Religion News Service on December 14, 2012, carried a story about a Southern Baptist pastor in Missouri who has been accused of child abuse. At first I glossed over the story, having had my fill of stories about clerical pedophilia (though it is, so to speak, ecumenically welcome that for once the alleged offense cannot be blamed on Roman Catholic clerics deranged by celibacy). But then something interested me in the story after all.
The pastor in the story has been accused of having had sex with a number of women over several years. Some of the women were minors at the time, which of course shifts the issue from Baptist morality to criminal law. According to the story, a legal process is underway. The accused pastor preached a sermon in which he pleaded for forgiveness from his congregation. He quoted the words of Jesus as reported in the Gospel of Matthew: “For if you forgive other people when they sin against you, your heavenly Father will also forgive you. But if you do not forgive others their sins, your Father will not forgive your sins”. What must be noted here is that this was not a general sermon about the Christian duty to forgive. The plea for forgiveness was addressed to the people who will decide the fate of the accused individual as a pastor. After quoting Jesus, the alleged offender said “Salvation is conditional”, adding a not so subtle threat to the appeal for mercy—implying that if the congregants don’t forgive him, they may go to hell.
I have no idea whether this individual is guilty or not (though I should add that I am somewhat skeptical about many such accusations, which are difficult to prove and which may stem from quite different motives). Of course this particular Baptist congregation will have no say in whatever legal procedures may yet ensue. But the important background to this event is the staunch opposition of Southern Baptists to any centralized authority in their denomination. The Southern Baptist Convention does have a national headquarters in Nashville, but the local congregation is sovereign on all matters of church discipline—including the hiring and firing of pastors. I think one can say that Southern Baptists today are more Congregational than those who still use this designation (though the denomination thus designated, the direct descendant of the Puritans, merged in 1957 with some other bodies in the Reformed tradition to form the United Church of Christ).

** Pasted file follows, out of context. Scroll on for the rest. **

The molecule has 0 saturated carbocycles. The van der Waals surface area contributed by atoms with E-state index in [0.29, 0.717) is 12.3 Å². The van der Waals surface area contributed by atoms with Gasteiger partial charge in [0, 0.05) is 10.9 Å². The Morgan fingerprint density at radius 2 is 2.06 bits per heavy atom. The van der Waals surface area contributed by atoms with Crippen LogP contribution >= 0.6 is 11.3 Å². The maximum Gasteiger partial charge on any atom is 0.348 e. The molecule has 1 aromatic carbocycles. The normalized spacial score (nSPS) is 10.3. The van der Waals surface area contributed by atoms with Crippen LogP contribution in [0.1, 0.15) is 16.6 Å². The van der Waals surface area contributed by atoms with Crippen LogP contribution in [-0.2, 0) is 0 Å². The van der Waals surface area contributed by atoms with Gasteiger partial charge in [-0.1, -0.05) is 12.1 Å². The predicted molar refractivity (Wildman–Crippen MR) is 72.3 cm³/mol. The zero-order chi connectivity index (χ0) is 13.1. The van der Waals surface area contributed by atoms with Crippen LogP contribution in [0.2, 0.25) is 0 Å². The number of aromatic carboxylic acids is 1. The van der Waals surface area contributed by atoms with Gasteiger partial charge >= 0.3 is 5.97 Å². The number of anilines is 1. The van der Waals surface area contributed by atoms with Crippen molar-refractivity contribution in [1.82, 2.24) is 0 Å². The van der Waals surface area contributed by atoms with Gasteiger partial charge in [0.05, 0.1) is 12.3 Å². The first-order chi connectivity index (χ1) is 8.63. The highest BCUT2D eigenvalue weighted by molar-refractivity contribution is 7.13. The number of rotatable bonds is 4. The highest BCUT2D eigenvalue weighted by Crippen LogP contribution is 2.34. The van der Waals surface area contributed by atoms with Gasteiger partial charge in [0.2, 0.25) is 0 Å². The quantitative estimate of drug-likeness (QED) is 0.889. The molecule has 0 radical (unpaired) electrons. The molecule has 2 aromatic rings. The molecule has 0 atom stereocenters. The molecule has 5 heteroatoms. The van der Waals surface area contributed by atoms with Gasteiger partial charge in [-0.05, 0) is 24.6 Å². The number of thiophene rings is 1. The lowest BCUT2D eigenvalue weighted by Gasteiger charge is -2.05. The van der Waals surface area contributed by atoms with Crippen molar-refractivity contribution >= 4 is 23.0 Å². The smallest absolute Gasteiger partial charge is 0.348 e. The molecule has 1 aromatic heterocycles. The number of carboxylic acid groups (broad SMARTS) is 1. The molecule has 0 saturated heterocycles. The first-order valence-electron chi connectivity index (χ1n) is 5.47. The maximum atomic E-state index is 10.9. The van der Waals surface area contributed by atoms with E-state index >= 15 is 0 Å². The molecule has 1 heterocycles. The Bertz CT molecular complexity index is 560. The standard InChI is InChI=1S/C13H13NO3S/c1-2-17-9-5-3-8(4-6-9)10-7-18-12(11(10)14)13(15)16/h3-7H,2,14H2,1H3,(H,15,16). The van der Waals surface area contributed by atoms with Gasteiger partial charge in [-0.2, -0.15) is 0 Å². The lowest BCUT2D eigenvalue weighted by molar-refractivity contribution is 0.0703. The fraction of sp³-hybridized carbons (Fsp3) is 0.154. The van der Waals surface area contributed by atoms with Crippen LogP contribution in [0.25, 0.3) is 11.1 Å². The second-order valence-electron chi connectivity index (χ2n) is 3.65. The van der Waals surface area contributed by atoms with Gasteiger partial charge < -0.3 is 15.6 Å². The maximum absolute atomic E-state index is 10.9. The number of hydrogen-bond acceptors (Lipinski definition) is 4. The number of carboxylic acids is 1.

It seems that local parishioners often come to the defense of their accused pastor. A deacon of this particular Baptist church put it this way: “[He} was rough around the edges when he was younger, and that’s where all this comes from. But he has a good heart, and he’s good for our church”. One can guess how she would vote if the congregation assembles as a quasi-juridical body. Others may be less understanding.
There is one curious aspect of this situation that had not previously occurred to me: Very commonly in these cases a civil suit runs parallel to the criminal case. If you are going to sue, better do it against a defendant with deep pockets. The Roman Catholic Church, with its highly centralized structure, is a very promising target for civil suits—many of its dioceses have discovered this, as they teeter toward bankruptcy. So are most other denominations. Thus Episcopal parishes wanting to secede from their national church have had local bishops claim all their property. I would think that the Southern Baptist Convention and its state subdivisions are much less (if at all) vulnerable. Sometime I may want to speculate about the relationship of ecclesiastical structure and civil liability, and the possible renascence of a radical Congregationalism spelling the demise of an age of religious bureaucracies. (The Bible tells us that God may even work through the Assyrians. Why not through greedy tort lawyers?) A tempting topic—but not for now.